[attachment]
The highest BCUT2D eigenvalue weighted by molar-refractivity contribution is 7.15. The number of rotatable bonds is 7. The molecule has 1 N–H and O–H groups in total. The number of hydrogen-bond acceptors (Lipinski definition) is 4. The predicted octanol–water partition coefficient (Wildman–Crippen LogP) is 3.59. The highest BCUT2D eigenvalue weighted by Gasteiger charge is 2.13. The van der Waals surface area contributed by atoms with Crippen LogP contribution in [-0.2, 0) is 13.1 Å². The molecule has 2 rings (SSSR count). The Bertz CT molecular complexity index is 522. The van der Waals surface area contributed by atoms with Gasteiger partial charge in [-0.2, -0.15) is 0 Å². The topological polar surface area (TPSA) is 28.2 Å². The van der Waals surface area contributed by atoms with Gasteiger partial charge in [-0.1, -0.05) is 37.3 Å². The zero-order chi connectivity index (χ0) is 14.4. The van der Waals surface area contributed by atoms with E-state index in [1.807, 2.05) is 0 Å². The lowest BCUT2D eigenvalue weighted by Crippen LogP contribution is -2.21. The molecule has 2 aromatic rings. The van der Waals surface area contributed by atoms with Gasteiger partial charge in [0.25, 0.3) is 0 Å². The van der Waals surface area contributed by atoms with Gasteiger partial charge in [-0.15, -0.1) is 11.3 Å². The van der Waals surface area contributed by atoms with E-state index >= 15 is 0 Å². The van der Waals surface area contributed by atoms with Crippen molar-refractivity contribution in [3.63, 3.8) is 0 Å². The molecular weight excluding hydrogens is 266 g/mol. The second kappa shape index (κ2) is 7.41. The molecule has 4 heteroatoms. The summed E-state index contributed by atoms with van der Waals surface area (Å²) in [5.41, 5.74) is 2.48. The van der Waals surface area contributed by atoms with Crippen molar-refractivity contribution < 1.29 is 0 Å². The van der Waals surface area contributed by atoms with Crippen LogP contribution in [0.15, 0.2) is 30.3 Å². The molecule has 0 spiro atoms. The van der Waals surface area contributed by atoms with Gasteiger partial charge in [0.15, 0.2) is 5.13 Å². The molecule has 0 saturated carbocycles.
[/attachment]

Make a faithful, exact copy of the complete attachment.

The highest BCUT2D eigenvalue weighted by molar-refractivity contribution is 7.15. The number of rotatable bonds is 7. The molecule has 1 N–H and O–H groups in total. The number of hydrogen-bond acceptors (Lipinski definition) is 4. The predicted octanol–water partition coefficient (Wildman–Crippen LogP) is 3.59. The highest BCUT2D eigenvalue weighted by Gasteiger charge is 2.13. The van der Waals surface area contributed by atoms with Crippen LogP contribution in [-0.2, 0) is 13.1 Å². The molecule has 2 rings (SSSR count). The Bertz CT molecular complexity index is 522. The van der Waals surface area contributed by atoms with Gasteiger partial charge in [-0.2, -0.15) is 0 Å². The topological polar surface area (TPSA) is 28.2 Å². The van der Waals surface area contributed by atoms with Gasteiger partial charge in [-0.1, -0.05) is 37.3 Å². The zero-order chi connectivity index (χ0) is 14.4. The van der Waals surface area contributed by atoms with E-state index in [1.807, 2.05) is 0 Å². The lowest BCUT2D eigenvalue weighted by Crippen LogP contribution is -2.21. The molecule has 2 aromatic rings. The van der Waals surface area contributed by atoms with Gasteiger partial charge in [0.25, 0.3) is 0 Å². The van der Waals surface area contributed by atoms with Gasteiger partial charge in [-0.15, -0.1) is 11.3 Å². The van der Waals surface area contributed by atoms with E-state index >= 15 is 0 Å². The van der Waals surface area contributed by atoms with Crippen molar-refractivity contribution in [3.63, 3.8) is 0 Å². The molecular weight excluding hydrogens is 266 g/mol. The second kappa shape index (κ2) is 7.41. The molecule has 4 heteroatoms. The summed E-state index contributed by atoms with van der Waals surface area (Å²) in [5.41, 5.74) is 2.48. The van der Waals surface area contributed by atoms with Crippen molar-refractivity contribution < 1.29 is 0 Å². The van der Waals surface area contributed by atoms with Crippen LogP contribution in [0.15, 0.2) is 30.3 Å². The molecule has 0 spiro atoms. The van der Waals surface area contributed by atoms with Gasteiger partial charge in [0.15, 0.2) is 5.13 Å². The molecule has 0 saturated carbocycles.